For the Love of a Neighborhood: Wayne Wood

For the Love of a Neighborhood: Wayne Wood
Wayne Wood - 4th of July speech at Memorial Park

You may not know it, but if you’ve ever wandered through Riverside on a Saturday morning, you’ve no doubt appreciated the work of Dr. Wayne Wood.

Wood, nicknamed the “Mayor of Riverside,” is one of the leading founders of Riverside Avondale Preservation (RAP), an organization responsible for the salvation of many of the area’s beloved historic and architecturally significant buildings.

“It was an old neighborhood and there was nobody to speak for old neighborhoods,” said Wood, honoring the efforts of the initial members who, in 1974, drummed up a starting treasury of $32 to work as a “little local government” to promote and advocate for the preservation of the area, which was being torn down after being re-zoned commercial. Unaware at the time that they were part of a national movement to preserve the nation’s historic buildings, the group began walking and guided tours as a way to publicize the neighborhood.

“[Preservation] fit right into my philosophy of caring about where I live, and I had a built-in fondness for this neighborhood, having spent many childhood summers with my grandparents and just loving Riverside,” he said.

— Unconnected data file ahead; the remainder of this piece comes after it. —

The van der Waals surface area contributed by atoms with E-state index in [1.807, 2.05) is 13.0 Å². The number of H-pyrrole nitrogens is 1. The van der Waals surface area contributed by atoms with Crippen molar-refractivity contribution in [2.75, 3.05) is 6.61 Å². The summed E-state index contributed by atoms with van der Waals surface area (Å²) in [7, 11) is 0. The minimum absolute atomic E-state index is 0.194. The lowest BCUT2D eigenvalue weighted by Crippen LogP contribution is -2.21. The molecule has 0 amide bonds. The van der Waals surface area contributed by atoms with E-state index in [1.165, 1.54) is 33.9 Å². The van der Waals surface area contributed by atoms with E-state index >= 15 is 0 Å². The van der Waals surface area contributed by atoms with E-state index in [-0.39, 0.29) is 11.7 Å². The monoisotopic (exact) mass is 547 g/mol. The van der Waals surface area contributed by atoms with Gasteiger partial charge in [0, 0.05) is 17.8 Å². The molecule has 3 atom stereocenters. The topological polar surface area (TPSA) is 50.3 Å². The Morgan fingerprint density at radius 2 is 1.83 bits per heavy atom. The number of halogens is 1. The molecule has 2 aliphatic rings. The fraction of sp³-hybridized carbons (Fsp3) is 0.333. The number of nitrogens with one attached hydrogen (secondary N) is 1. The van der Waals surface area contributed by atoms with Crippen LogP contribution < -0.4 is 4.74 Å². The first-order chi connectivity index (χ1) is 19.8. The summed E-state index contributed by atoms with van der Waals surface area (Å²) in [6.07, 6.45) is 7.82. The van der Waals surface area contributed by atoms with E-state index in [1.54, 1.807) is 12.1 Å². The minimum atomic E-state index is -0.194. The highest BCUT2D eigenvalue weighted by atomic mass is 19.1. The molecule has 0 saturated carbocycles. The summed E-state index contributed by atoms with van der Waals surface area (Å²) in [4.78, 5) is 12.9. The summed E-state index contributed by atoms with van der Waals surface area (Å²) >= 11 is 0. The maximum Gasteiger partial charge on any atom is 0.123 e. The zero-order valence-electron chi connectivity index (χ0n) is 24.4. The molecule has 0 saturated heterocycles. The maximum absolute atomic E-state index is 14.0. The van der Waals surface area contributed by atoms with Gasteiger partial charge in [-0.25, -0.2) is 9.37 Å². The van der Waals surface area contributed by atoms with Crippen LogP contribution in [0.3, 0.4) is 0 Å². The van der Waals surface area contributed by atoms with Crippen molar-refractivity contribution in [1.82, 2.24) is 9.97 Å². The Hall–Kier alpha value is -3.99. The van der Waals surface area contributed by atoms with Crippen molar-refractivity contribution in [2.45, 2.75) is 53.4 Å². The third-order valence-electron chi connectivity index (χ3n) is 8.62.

His grandparent’s home, which was run as a boarding house for over 40 years, was torn down two years before he came to Riverside in 1971.

“I was heartbroken,” said Wood. “But I wasn’t around, and had no influence over it. You don’t appreciate a building now, and then, 20 years from now, you wish you had it back.”

Today, this historian works to preserve these buildings not only in practice, but in print as well. Wood has written or co-written 15 books, for which he’s never received a dime’s payment. Instead, he chooses to take pleasure in the discovery, while letting the fruits of his labor benefit the causes that he cherishes.

“Jacksonville’s Architectural Heritage Bicentennial Edition” is Wood’s new book, due this fall. It’s an updated version of his 1989 edition, which was the best-selling book in Jacksonville for well over a year after its release. Published by the Jacksonville Historical Society, his new composition contains over 800 photographs of area buildings with cultural, historical and architectural significance. Nearly 200 new locations were added, including many mid-century modern buildings that were too young to qualify for the original book.

“People think of buildings made of steel, and stone, and wood as being sturdy. But, if you look at works of art, like a poem, or a book, or an opera, that is much less endangered than old buildings.” And like art, Wood feels these buildings should be preserved in order to be appreciated by all people.

Wayne Wood in historic home
Wayne Wood in historic home

“Collectively, everybody in the neighborhood owns the right to drive by and see that part of our heritage,” he said.

Shannon Blankinship, RAP’s current executive director, called Wood’s contributions to Riverside and RAP “unparalleled.”

“Wayne has been a pillar,” said Blankinship. “He has been that foundation to ground us to why we’re here, and what this is all about, and what the real essential characteristics are for RAP to continue to do the important work that we do.”